Reitumetse Makwea

By Reitumetse Makwea


SanParks 2040 vision unveiled

The project, run by the SANParks board, will be an inclusive stakeholder consultation process

Various stakeholders came out in support of South African National Parks (SANParks) Vision 2040 this week, which promised inclusivity, collaboration and transformation, among other things.

South Africa’s Minister of Forestry, Fisheries and the Environment Barbara Creecy officially launched Vision 2040, which aimed to rethink the current situation and develop national protected areas and protected area agencies to be world-class in all aspects.

Black communities and outskirts

Creecy said there’s been major social and economic exclusion within black communities on the outskirts of protected areas and this vision was aimed at including previously marginalised communities and changing concepts which led to this.

“I think there have definitely been strides in recent times in bringing more and more people into the biodiversity and conservation economy,” she said.

“However, very often those who were historically disadvantaged have been working in service categories in the lower paid professions and the ownership was still in relatively few hands.”


She said the fundamental challenge SA would face in addressing Vision 2040 was how human beings would change from fencing off conservation areas, to integrating the wildlife.

“From keeping them as areas of curiosity to a situation where we allow nature into our daily lives and allow nature to flourish and to provide the ecosystem services that we solely need for our daily existence,” she said.

“This vision is about considering how we will do that in a way that helps us address some of the fundamental problems we have in our country, problems of economics exclusion, poverty and inequality.”

Creecy said the idea of taking down fences was not just a concept about how they want to work with communities on the outskirts of protected areas.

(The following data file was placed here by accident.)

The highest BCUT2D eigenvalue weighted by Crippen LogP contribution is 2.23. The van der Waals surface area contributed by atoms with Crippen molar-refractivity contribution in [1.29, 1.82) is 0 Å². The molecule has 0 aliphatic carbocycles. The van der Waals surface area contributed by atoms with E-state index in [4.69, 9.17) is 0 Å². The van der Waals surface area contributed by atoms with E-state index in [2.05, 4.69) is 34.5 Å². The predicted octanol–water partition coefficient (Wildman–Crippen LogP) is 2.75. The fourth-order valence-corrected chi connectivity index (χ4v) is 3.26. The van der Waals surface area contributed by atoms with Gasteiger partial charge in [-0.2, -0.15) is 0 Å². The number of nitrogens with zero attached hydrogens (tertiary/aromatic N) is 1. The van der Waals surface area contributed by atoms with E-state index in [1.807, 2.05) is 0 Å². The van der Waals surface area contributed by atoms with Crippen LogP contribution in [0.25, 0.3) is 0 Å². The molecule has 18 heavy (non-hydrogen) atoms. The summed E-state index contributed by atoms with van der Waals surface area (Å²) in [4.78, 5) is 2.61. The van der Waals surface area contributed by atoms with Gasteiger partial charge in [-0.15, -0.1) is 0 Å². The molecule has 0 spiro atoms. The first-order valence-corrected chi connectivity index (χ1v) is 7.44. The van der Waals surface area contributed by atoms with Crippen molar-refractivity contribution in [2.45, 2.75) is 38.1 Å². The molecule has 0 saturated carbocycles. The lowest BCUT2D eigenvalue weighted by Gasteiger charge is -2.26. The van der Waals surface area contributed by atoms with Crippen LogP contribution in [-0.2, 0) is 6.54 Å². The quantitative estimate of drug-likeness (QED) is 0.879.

“One of the fences we need to take down is the knowledge fence.” SANParks board chair Pam Yako and said the most important part of the SANParks vision was the inclusion of relations with key stakeholders such as the tourism sector, communities, partners in conservation and making sure their voices were heard.

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Following years of conflict between traditional healers and national parks, managing director at Nature Speaks and Responds Gogo Nomsa Sibeko, alongside Youth in Conservation, the SA National Biodiversity Institute and the Tourism Business Council of SA, pledged their support on condition they would be included in the implementation process.

Sibeko said traditional healers were happy to see a vision “that finally includes us, a lot of things have happened around us, about us, but never including us”.

“Unofficially, we measure about 400 000 of us across SA, in every town, city and township we are there. However, we are one of the most marginalised and ignored members of society,” she said.

“Which is strange because majority of our people come to us regularly. Secondly, it is strange because we are the users of everything natural you can find out there.

“But every single time we speak conserva- tion, national parks or nature itself, healers are never involved. And, unfortunately, a lot of what we use is within those parks and we have to get it, according to them, illegally.

“And this ends up leading to overharvesting, because we’re not sure that if we try to go back again tomorrow, we won’t be shot and killed or arrested.”

The project, run by the SANParks board, will be an inclusive stakeholder consultation process that will help create the National Parks and Conservation Agency 2040. –

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Kruger National Park (KNP)